Taught Modules: Master the foundations. Core taught modules (1, 2 or 3 weeks in duration) cover foundations in biomedical modelling; biosignals analysis; design of nanoparticles, sensors and systems; imaging and image analysis and experimental/validation methods. Advanced taught modules (2 weeks each) cover each of the 3 research themes (cancer therapeutics and delivery, modelling for personalized healthcare, information-driven healthcare). Commercialization and entrepreneurship including market needs, IP, device approval, etc., is taught in a 1-week module. There are also one-week modules on business skills, research skills and statistical methodology and randomized controlled trials. These courses are not lecture courses. A variety of teaching methods are used, the choice dependent on course content; directed reading, interactive lectures, problem-solving classes, laboratory-based experimental work; programming practicals; student-led presentations and discussion groups. The goal is to get you to think, participate and learn. Each module is formally assessed by marking of written work (essay or problem-based assignment) but there are no formal examinations.
Hospital Placement: Nothing beats first-hand experience. You will spend two weeks on a hospital placement in the first term of studies. You will “shadow” a consultant or research fellow/registrar, attend clinics and ward rounds, observe surgery/interventions, diagnostic imaging sessions etc, to appreciate the context of clinical research. The two weeks also includes a day on biomedical ethics. Assessment takes the form of submission of a short report and a presentation outlining your experience and what you have learned from it.
Research Placements: A chance to sample a possible PhD and gain research experience in a short space of time. You will undertake a a four-week market assessment exercise involving industry and a twelve-week short project. The twelve-week project, chosen from one of the three CDT themes will, in most cases, form the basis of your PhD (DPhil) research. Projects will be supervised by BME faculty in conjunction with Medical Science departments, university spin-outs and/or international collaborator laboratories.
Assessment will be via a short written dissertation on both assignments, with oral examination on the project chosen for DPhil research.
Doctoral Research Project: Your (one) chance to explore one research problem in great depth. Your doctoral research will normally be based on your short research project, and will be conducted over 3 years. Importantly, the topic must have a clear potential healthcare benefit, and involve a significant translational component i.e. involve a good-sized clinical assessment and/or address issues in commercialization (e.g. involvement in an industry-led FDA clinical trial, development of intellectual property). You will be based in your lead supervisor’s research group (normally in the IBME).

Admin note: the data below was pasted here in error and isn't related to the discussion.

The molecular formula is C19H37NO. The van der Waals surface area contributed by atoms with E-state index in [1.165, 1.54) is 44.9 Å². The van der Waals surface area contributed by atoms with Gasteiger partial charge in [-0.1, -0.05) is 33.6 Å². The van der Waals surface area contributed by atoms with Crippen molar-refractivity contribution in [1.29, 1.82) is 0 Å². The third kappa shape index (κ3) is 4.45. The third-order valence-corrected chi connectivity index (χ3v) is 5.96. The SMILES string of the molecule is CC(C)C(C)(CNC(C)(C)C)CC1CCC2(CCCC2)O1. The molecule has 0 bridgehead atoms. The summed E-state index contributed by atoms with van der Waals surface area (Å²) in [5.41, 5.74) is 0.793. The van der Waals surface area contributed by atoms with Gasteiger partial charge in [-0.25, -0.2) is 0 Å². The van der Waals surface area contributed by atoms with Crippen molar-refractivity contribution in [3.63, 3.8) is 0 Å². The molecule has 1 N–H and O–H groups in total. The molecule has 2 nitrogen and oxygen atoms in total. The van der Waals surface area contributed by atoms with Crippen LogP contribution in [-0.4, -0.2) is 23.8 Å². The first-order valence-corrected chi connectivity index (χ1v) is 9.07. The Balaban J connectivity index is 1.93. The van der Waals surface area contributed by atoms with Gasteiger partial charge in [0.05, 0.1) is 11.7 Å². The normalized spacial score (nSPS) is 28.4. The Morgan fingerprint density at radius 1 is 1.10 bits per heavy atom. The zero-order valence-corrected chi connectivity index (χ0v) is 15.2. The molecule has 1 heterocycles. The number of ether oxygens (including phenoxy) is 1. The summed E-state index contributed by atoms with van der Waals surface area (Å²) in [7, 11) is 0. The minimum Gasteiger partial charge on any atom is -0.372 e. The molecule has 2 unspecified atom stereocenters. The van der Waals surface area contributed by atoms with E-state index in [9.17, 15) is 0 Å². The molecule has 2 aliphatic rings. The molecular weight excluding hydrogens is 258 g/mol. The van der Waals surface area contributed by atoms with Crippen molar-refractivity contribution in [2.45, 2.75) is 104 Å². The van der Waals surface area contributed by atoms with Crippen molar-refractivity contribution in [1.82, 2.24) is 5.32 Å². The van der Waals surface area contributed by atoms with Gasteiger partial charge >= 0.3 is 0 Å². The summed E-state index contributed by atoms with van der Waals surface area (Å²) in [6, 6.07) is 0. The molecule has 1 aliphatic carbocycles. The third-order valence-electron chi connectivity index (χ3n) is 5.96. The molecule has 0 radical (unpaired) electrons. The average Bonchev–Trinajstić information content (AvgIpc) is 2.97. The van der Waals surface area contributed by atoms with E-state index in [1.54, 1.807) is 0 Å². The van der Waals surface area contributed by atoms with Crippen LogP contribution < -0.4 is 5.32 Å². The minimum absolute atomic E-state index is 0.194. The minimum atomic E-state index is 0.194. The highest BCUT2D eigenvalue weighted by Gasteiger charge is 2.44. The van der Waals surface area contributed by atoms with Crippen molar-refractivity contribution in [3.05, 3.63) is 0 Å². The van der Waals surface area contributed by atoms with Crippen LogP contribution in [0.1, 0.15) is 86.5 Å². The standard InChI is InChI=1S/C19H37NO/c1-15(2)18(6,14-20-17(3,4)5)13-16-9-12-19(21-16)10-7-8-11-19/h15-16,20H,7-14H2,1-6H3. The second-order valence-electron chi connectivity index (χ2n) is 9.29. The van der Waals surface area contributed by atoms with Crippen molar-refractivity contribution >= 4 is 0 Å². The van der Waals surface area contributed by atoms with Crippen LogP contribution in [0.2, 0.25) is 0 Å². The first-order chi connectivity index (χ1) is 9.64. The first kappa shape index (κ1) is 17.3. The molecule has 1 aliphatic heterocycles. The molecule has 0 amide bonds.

International Study Option: Take your ideas overseas. There is an option of a 3-6 month placement in an overseas laboratory of international standing during your DPhil (normally year 3 of the programme ) which will be offered in open competition (up to three placements per cohort - yes we expect these to be popular....). The BME faculty has a long list of connections with appropriate international laboratories for such a placement programme (incl. Yale, MIT, CalTech, UCSD, INRIA, Berlin, Zurich, Shanghai, and Dalian).
Elective Taught Modules: Tailor advanced learning to your needs. There are a growing number of postgraduate taught programmes in Oxford and you will be allowed to select and attend equivalent to a one week module per year (3 weeks total) relevant to your research to supplement your core training in year 1, subject to the approval of your research supervisor and the CDT Director.
Multi-year Activities: A number of activities will be run either as a series through-out the four-year programme, or to encourage the development of a positive group dynamic between year groups.
Transferable Skills Training: This will include critical thinking, presentation skills, and ethics in year 1 and subsequently continued in a planned sequence in years 2-4 including report/thesis/patent/ethics application writing, reviewing, and writing grant proposals. In years 2-4 you will have the opportunity to present a seminar/lecture to CDT students as part of training. You will also have the opportunity to do a small amount of tutoring subject to approval by their research supervisor.
Expanding Research Horizons: As for all our postgraduate students, we expect CDT students to attend the BME research seminar series that is held throughout the year. You will also be encouraged to attend seminars organized by non-clinical and clinical departments relevant to your research.
Industry Forum: The Industry Forum will consist of a series of invited lectures related to the healthcare industry which will vary from year-to-year. As a spin-off from the Industry Forum, we hope to set up a pilot scheme where individuals working in relevant companies and organizations provide mentorship to CDT students.